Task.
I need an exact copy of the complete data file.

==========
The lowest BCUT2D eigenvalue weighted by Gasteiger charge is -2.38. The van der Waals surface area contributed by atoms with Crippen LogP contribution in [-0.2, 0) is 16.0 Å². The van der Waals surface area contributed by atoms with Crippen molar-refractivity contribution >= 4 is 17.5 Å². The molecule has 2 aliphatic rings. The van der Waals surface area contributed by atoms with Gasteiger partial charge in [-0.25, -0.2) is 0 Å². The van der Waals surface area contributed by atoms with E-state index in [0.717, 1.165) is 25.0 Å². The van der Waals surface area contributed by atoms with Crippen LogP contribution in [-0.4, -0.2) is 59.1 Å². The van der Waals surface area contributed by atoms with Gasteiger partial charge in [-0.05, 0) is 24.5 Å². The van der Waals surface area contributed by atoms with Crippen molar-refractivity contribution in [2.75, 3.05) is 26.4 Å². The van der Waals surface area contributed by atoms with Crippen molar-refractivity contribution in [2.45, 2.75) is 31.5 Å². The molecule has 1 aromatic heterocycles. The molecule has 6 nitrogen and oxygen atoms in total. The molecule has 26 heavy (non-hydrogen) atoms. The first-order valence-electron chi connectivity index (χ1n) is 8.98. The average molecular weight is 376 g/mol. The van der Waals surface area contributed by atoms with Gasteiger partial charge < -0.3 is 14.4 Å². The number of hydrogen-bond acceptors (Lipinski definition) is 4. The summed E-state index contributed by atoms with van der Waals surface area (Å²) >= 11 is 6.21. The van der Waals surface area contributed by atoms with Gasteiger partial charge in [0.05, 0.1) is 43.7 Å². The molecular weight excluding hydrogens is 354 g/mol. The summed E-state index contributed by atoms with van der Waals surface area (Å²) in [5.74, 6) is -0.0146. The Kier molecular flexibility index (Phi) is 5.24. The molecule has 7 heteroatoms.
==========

The lowest BCUT2D eigenvalue weighted by Gasteiger charge is -2.38. The van der Waals surface area contributed by atoms with Crippen LogP contribution in [-0.2, 0) is 16.0 Å². The van der Waals surface area contributed by atoms with Crippen molar-refractivity contribution >= 4 is 17.5 Å². The molecule has 2 aliphatic rings. The van der Waals surface area contributed by atoms with Gasteiger partial charge in [-0.25, -0.2) is 0 Å². The van der Waals surface area contributed by atoms with E-state index in [0.717, 1.165) is 25.0 Å². The van der Waals surface area contributed by atoms with Crippen LogP contribution in [-0.4, -0.2) is 59.1 Å². The van der Waals surface area contributed by atoms with Gasteiger partial charge in [-0.05, 0) is 24.5 Å². The van der Waals surface area contributed by atoms with Crippen molar-refractivity contribution in [2.75, 3.05) is 26.4 Å². The van der Waals surface area contributed by atoms with Crippen molar-refractivity contribution in [2.45, 2.75) is 31.5 Å². The molecule has 1 aromatic heterocycles. The molecule has 6 nitrogen and oxygen atoms in total. The molecule has 26 heavy (non-hydrogen) atoms. The first-order valence-electron chi connectivity index (χ1n) is 8.98. The average molecular weight is 376 g/mol. The van der Waals surface area contributed by atoms with Gasteiger partial charge < -0.3 is 14.4 Å². The number of hydrogen-bond acceptors (Lipinski definition) is 4. The summed E-state index contributed by atoms with van der Waals surface area (Å²) >= 11 is 6.21. The van der Waals surface area contributed by atoms with Gasteiger partial charge in [0.05, 0.1) is 43.7 Å². The molecular weight excluding hydrogens is 354 g/mol. The summed E-state index contributed by atoms with van der Waals surface area (Å²) in [5.74, 6) is -0.0146. The Kier molecular flexibility index (Phi) is 5.24. The molecule has 7 heteroatoms.